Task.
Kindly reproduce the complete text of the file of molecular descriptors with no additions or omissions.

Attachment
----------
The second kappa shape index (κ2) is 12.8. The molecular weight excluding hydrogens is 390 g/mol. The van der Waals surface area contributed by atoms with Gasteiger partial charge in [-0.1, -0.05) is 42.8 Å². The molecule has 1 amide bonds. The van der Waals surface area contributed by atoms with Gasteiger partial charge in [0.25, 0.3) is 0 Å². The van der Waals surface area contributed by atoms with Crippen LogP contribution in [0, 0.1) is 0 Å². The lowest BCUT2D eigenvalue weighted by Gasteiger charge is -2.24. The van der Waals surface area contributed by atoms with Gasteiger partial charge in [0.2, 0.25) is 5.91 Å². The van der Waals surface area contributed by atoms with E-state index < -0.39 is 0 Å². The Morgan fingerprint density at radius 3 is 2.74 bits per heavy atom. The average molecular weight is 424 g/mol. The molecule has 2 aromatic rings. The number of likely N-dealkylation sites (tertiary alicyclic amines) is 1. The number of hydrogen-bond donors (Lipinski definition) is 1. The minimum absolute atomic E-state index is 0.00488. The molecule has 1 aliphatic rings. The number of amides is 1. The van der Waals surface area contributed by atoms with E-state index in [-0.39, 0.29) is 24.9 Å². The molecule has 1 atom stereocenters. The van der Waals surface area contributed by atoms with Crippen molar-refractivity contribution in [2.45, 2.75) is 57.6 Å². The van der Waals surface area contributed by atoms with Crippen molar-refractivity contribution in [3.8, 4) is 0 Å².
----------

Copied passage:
The second kappa shape index (κ2) is 12.8. The molecular weight excluding hydrogens is 390 g/mol. The van der Waals surface area contributed by atoms with Gasteiger partial charge in [-0.1, -0.05) is 42.8 Å². The molecule has 1 amide bonds. The van der Waals surface area contributed by atoms with Gasteiger partial charge in [0.25, 0.3) is 0 Å². The van der Waals surface area contributed by atoms with Crippen LogP contribution in [0, 0.1) is 0 Å². The lowest BCUT2D eigenvalue weighted by Gasteiger charge is -2.24. The van der Waals surface area contributed by atoms with Gasteiger partial charge in [0.2, 0.25) is 5.91 Å². The van der Waals surface area contributed by atoms with E-state index < -0.39 is 0 Å². The Morgan fingerprint density at radius 3 is 2.74 bits per heavy atom. The average molecular weight is 424 g/mol. The molecule has 2 aromatic rings. The number of likely N-dealkylation sites (tertiary alicyclic amines) is 1. The number of hydrogen-bond donors (Lipinski definition) is 1. The minimum absolute atomic E-state index is 0.00488. The molecule has 1 aliphatic rings. The number of amides is 1. The van der Waals surface area contributed by atoms with E-state index in [-0.39, 0.29) is 24.9 Å². The molecule has 1 atom stereocenters. The van der Waals surface area contributed by atoms with Crippen molar-refractivity contribution in [2.45, 2.75) is 57.6 Å². The van der Waals surface area contributed by atoms with Crippen molar-refractivity contribution in [3.8, 4) is 0 Å².